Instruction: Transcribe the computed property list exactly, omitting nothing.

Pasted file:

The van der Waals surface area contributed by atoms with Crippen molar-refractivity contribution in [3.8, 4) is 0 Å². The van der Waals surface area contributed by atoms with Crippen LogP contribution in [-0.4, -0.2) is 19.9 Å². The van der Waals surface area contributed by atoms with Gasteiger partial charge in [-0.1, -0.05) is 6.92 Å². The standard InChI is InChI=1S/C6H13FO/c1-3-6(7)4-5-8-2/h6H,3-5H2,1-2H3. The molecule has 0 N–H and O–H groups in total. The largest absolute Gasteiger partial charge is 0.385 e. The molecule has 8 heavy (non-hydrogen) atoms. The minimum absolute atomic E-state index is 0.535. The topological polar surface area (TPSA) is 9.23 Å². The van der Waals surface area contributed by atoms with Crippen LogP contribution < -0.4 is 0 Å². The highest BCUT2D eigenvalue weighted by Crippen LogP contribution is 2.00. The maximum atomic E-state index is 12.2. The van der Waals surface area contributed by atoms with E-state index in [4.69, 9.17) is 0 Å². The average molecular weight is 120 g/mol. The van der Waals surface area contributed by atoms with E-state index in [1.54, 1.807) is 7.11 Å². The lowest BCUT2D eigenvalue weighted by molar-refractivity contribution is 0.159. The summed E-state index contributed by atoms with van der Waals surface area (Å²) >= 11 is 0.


The van der Waals surface area contributed by atoms with Crippen molar-refractivity contribution in [3.8, 4) is 0 Å². The van der Waals surface area contributed by atoms with Crippen LogP contribution in [-0.4, -0.2) is 19.9 Å². The van der Waals surface area contributed by atoms with Gasteiger partial charge in [-0.1, -0.05) is 6.92 Å². The standard InChI is InChI=1S/C6H13FO/c1-3-6(7)4-5-8-2/h6H,3-5H2,1-2H3. The molecule has 0 N–H and O–H groups in total. The largest absolute Gasteiger partial charge is 0.385 e. The molecule has 8 heavy (non-hydrogen) atoms. The minimum absolute atomic E-state index is 0.535. The topological polar surface area (TPSA) is 9.23 Å². The van der Waals surface area contributed by atoms with Crippen LogP contribution < -0.4 is 0 Å². The highest BCUT2D eigenvalue weighted by Crippen LogP contribution is 2.00. The maximum atomic E-state index is 12.2. The van der Waals surface area contributed by atoms with E-state index in [4.69, 9.17) is 0 Å². The average molecular weight is 120 g/mol. The van der Waals surface area contributed by atoms with E-state index in [1.54, 1.807) is 7.11 Å². The lowest BCUT2D eigenvalue weighted by molar-refractivity contribution is 0.159. The summed E-state index contributed by atoms with van der Waals surface area (Å²) >= 11 is 0.